Budget Saving Advertising Alternatives to In-House App Development

When your fast food advertising budget is limited, an ideal way to take a mobile-first approach is to work with a third-party app that is well established. Shopping apps, specifically, are good tools to make the most of your advertising dollars while minimizing the direct cost to your budget.

When considering a third-party app partnership, look for apps that offer:

  • A high number of active users: One of the benefits of using a third-party app is that you don’t have to worry about driving adoption. The app should come with a built-in audience of active and engaged users within your target audience.
  • Proximity marketing: Proximity marketing allows you to communicate with a mobile user when they’re close to one of your locations. This strategy can determine signals of purchase intent and use them effectively, increasing the chance of reaching that consumer as they’re about to make a dining decision.
  • A rewards-based system: The best shopping apps won’t be dependent on offering deals or coupons to get consumers to buy your product. Instead, they’ll offer rewards, such as points for making a purchase. This incentivizes buyers without forcing you to discount your items.

Partnering with an established shopping app can allow you to take advantage of all of the benefits of mobile advertising without the high expense of developing an app in-house. This can be a good way to stretch your fast food advertising budget while increasing your ROI.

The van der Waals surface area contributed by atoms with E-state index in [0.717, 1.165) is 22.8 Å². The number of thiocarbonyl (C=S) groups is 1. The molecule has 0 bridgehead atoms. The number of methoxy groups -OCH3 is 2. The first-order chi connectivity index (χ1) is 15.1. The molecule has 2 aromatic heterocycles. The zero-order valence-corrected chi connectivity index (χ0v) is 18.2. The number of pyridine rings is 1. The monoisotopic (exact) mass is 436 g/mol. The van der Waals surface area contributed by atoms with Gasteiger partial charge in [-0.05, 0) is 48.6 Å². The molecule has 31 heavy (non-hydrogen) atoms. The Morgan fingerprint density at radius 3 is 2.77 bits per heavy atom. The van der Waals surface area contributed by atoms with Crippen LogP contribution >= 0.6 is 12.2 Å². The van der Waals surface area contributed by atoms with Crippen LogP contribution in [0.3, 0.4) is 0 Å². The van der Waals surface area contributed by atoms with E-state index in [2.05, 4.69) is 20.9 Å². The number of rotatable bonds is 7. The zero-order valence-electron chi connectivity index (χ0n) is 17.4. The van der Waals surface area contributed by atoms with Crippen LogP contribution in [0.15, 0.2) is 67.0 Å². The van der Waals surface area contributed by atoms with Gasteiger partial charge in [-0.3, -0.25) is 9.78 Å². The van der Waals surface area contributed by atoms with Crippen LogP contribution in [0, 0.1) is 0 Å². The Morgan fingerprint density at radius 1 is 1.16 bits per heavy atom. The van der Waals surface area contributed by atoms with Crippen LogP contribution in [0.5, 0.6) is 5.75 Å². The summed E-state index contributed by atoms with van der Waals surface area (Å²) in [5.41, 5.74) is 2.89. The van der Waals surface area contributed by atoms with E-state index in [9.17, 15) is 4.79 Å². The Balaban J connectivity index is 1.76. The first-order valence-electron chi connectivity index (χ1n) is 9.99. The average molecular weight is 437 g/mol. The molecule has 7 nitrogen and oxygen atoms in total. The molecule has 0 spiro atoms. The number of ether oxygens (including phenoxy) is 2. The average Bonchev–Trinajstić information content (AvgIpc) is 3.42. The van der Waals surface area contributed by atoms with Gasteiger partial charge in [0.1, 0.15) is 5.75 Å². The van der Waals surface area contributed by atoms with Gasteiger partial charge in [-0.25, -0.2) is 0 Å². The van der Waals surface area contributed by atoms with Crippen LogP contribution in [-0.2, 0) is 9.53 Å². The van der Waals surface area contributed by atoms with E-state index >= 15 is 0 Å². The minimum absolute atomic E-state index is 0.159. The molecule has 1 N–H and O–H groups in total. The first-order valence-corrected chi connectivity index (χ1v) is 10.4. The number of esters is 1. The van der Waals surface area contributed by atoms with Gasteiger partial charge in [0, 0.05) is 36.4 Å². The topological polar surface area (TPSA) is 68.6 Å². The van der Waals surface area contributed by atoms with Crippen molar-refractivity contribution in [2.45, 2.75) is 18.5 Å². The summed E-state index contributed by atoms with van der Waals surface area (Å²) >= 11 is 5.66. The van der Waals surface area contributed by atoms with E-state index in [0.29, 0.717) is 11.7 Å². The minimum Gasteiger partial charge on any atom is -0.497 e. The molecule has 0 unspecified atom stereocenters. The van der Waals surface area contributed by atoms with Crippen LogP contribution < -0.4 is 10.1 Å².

A high-performing mobile campaign can be a powerful converter for QSRs, especially when you consider how important it is to be able to travel with your consumers. Consumers make fast food decisions quickly, which means you must also be mobile in order to reach them at that pivotal moment.

Shopkick helps our partners leverage mobile technology to reach an engaged target audience. If you’re interested in learning how far your advertising budget can go when partnering with a third-party app, contact our team today to learn more.

Image courtesy Baramee

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Apu Battan

Head of User Growth

Apu Battan is the Head of User Growth at Shopkick.

Apu is first and foremost an analytics leader, with close to 15 years of experience in helping to make decisions through the objective lens of data. Apu has always been a strong advocate for Shopkick’s most valuable customer — the user. He is passionate about acquiring the right users for our business, delighting them with the best product experience, and growing them into loyal, high-value users in the long term. Prior to Shopkick, Apu served as an Analytics Leader at Intuit for close to six years, and at Netflix, Electronic Arts, and Microsoft before that. 

Apu holds a bachelor’s degree in mechanical engineering from Birla Institute of Technology and Science,  and a master’s degree in integrated manufacturing and systems engineering from North Carolina State University, Raleigh.